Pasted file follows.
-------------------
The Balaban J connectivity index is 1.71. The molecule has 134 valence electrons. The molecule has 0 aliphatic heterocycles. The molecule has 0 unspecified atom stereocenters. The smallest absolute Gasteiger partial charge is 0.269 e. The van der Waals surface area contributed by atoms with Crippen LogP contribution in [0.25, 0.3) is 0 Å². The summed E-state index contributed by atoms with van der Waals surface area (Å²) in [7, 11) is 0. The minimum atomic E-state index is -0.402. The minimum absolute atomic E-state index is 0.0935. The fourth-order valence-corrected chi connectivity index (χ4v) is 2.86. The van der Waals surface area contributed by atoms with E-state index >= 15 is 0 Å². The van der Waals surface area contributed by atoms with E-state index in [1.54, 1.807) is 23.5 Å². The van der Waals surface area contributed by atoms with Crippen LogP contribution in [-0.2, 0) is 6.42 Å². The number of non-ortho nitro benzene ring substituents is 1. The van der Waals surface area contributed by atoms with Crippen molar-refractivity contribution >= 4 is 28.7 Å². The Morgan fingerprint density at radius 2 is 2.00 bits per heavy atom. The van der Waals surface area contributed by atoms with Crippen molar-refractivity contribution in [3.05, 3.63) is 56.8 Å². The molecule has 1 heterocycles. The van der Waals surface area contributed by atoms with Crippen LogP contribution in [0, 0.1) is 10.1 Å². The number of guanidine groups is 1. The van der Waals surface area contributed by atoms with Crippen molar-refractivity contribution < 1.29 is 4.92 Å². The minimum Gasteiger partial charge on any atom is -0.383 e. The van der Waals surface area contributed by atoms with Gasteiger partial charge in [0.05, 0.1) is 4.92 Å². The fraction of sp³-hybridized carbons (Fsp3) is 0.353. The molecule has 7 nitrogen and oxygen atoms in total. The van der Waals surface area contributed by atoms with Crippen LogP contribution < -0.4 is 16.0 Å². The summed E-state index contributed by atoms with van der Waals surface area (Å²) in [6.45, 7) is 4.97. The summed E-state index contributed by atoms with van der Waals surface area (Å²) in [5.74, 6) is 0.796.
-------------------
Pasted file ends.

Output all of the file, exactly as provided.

The Balaban J connectivity index is 1.71. The molecule has 134 valence electrons. The molecule has 0 aliphatic heterocycles. The molecule has 0 unspecified atom stereocenters. The smallest absolute Gasteiger partial charge is 0.269 e. The van der Waals surface area contributed by atoms with Crippen LogP contribution in [0.25, 0.3) is 0 Å². The summed E-state index contributed by atoms with van der Waals surface area (Å²) in [7, 11) is 0. The minimum atomic E-state index is -0.402. The minimum absolute atomic E-state index is 0.0935. The fourth-order valence-corrected chi connectivity index (χ4v) is 2.86. The van der Waals surface area contributed by atoms with E-state index >= 15 is 0 Å². The van der Waals surface area contributed by atoms with E-state index in [1.54, 1.807) is 23.5 Å². The van der Waals surface area contributed by atoms with Crippen LogP contribution in [-0.2, 0) is 6.42 Å². The number of non-ortho nitro benzene ring substituents is 1. The van der Waals surface area contributed by atoms with Crippen molar-refractivity contribution >= 4 is 28.7 Å². The Morgan fingerprint density at radius 2 is 2.00 bits per heavy atom. The van der Waals surface area contributed by atoms with Crippen molar-refractivity contribution in [3.05, 3.63) is 56.8 Å². The molecule has 1 heterocycles. The van der Waals surface area contributed by atoms with Crippen LogP contribution in [0, 0.1) is 10.1 Å². The number of guanidine groups is 1. The van der Waals surface area contributed by atoms with Crippen molar-refractivity contribution < 1.29 is 4.92 Å². The minimum Gasteiger partial charge on any atom is -0.383 e. The van der Waals surface area contributed by atoms with Gasteiger partial charge in [0.05, 0.1) is 4.92 Å². The fraction of sp³-hybridized carbons (Fsp3) is 0.353. The molecule has 7 nitrogen and oxygen atoms in total. The van der Waals surface area contributed by atoms with Crippen LogP contribution < -0.4 is 16.0 Å². The summed E-state index contributed by atoms with van der Waals surface area (Å²) in [6.45, 7) is 4.97. The summed E-state index contributed by atoms with van der Waals surface area (Å²) in [5.74, 6) is 0.796.